Lifesaving, man-made “nano-bots,” something long imagined in fiction, are now being brought to life through DNA origami. What started out as a nanoscale 3-D box sculpted from DNA, and later, 2-D renderings of DNA-drawn world maps, smiley faces, snowflakes and geometric figures, measuring only 100 nm across, has opened the door to a world of potential for nanotechnology.
DNA origami is the precise self-folding of DNA using a long, single-stranded scaffolding piece derived from the M13 phage, as well as smaller strands of nucleic acids or oligonucleotides called “staples.” These staples are what govern the folds of the larger DNA strand into a shape made of linear pleats known as a raster filled shape.
You have probably taken a single sheet of paper and folded it into a two-dimensional or three-dimensional shape. Maybe it even had some functionality. Or you have rolled out a long strand of clay and coiled it into a round or cube-shaped container. The idea of DNA origami is well-illustrated through these techniques, but the objects produced are approximately 1/1000 the size of a strand of hair.
DNA nanotechnology has its roots with Ned Seeman who, in 1991, created a nanosize DNA cube. His research won him the Feynman Prize in 1995. And in 2006, Nature featured Paul Rothemund’s work which describes a simplified folding method for single-stranded DNA to achieve complex, nanoscale DNA shapes. Rothemund’s results meant efficient, accurate folding that could lead to more intricate, biocompatible nanotools produced at low cost.
For nearly 10 years, a flood of subsequent research papers from labs around the world have shown promising results from experimental applications of DNA origami. Not only has the advent of this technology spurred intriguing options for disease treatment, but the very technique has also evolved. Now researchers no longer have to perform manual calculations for their designs; instead, open CAD software such as caDNAno is able to assist researchers and eliminate errors.
As this technology continues to advance, scientists are finding several avenues for its use. Its small size and accuracy has allowed researchers to overcome resistance resulting from targeted cancer therapy.
In 2012, the Journal of the American Chemical Society published “DNA Origami as a Carrier for Circumvention of Drug Resistance.” This piece detailed the process of creating both triangular DNA origami structures and 3D tubular DNA origami structures. These structures were then used to carry doxorubicin into human breast adenocarcinoma cancer cells (MCF 7). While doxorubicin is a known treatment against MCF 7 cancer cells, resistance is often a side effect of targeted cancer therapy.
In this experiment, researchers not only tested the two carrier structures along with free doxorubicin in MCF 7 cells, they also tested in doxorubicin-resistant MCF 7 cells. The results were positive. Using DNA origami structures capable of targeting cancer cells showed efficacy against treatment-resistant cells.
DNA origami delivery structures are continuing to advance. Some of these structures are built with doors and hinges to open up and unload a drug into desired cells. They are even becoming more capable of carrying out programmed tasks.
Recently, Shawn Douglas of the University of California, San Francisco, Ido Bachelet of Bar-IIan University in Israel and George Church of Harvard University have opened the horizon for this technology even more by developing “ DNA origami robots.” These researchers examined DNA origami robot responses to VEGF within cockroaches to study how their carefully crafted suite of nano-bots would interact with one another and other biological molecules, especially for drug delivery. What their results showed is that these robots are able to imitate logical commands, almost acting like a computer within an organism.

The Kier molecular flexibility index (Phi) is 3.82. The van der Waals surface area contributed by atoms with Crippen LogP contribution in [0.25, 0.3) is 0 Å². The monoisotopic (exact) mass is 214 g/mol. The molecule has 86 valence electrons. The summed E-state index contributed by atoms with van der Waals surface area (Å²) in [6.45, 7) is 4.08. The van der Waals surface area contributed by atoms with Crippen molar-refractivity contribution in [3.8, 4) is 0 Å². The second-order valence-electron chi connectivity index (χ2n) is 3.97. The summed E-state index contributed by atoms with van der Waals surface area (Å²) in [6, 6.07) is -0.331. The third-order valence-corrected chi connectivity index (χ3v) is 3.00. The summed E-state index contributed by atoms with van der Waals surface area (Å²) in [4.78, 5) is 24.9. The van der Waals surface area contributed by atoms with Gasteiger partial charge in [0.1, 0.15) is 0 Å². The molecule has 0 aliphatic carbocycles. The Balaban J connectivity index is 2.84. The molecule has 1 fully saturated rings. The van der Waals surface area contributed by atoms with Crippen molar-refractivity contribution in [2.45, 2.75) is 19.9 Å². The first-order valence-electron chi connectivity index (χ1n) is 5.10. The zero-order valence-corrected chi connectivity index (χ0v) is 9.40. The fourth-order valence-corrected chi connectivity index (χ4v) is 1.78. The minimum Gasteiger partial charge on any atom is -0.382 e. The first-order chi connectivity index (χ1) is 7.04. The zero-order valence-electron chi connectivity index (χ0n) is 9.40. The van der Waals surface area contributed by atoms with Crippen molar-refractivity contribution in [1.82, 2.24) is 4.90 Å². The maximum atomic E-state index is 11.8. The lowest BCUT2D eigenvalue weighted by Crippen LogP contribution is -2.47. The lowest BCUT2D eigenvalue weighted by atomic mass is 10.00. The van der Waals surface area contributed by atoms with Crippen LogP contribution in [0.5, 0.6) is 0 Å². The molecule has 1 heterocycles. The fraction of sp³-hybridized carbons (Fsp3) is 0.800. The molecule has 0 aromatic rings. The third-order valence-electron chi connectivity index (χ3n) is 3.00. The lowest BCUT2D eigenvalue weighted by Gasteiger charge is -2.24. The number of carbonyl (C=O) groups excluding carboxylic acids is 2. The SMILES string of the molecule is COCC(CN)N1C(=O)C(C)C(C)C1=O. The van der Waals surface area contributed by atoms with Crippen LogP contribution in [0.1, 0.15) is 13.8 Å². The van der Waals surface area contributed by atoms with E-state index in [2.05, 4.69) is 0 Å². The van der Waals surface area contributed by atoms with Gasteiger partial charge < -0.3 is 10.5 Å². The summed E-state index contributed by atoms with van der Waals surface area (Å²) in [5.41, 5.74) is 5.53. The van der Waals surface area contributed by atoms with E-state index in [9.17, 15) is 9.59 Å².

Along with robotics, DNA origami is allowing scientists to accurately study distances between interacting proteins and molecules.
Swedish researchers from Karolinksa Institutet used DNA origami to build “ DNA calipers.” Using this tool, they studied interactions between the EphA2 receptor and ephrin molecules that act as its ligand. Their nanotool allowed them to test whether the distance between ephrin molecules had an impact on ligand-receptor communication. By accurately fusing ephrin molecules at varying distance along a DNA origami rod, the researchers were able to analyze how those distances between the ligands were able to induce a receptor response from neighboring cells. The results showed higher EphA2 activity observed in cancer cells when ligands were spaced closer together.
While the outcome of this experiment provides important clues about cancer cell behavior, it also affirms that DNA origami can be used as a powerful tool to study other protein relationships.
Unfortunately, we are probably a long way from seeing the clinical use of DNA origami drug carriers or tools, but as we move into the future, we can be assured that promising treatments will be there to meet us. In the meantime, the science behind it will become further refined and advance into new frontiers we have yet to discover.
Douglas, S., Bachelet, I., Church, G. (2012). A logic-gated nanorobot for targeted transport of molecular payloads. Science 335, pages 831-834. PMID: 22344439.
Jiang, Q., Song, C., Nangreave, J., Liu, X., Qiu, D., Wang, Z. G., … Ding, B. (2012). DNA origami as a carrier for circumvention of drug resistance. Journal of the American Chemical Society. Doi: 10.1021/ja304263n
Rothemund, P. (2006). Folding DNA to create nanoscale shapes and patterns. Nature. Doi: 10.1038/nature04586
Shaw, A., Lundin, V., Petrova, E., Fordos, F., Benson, E., Al-Amin, A., … Teixeira, A. (2014). Spatial control of membrane receptor function using ligand nanocalipers. Nature Methods 11, pages 841-846. Doi: 10.1038/nmeth.3025
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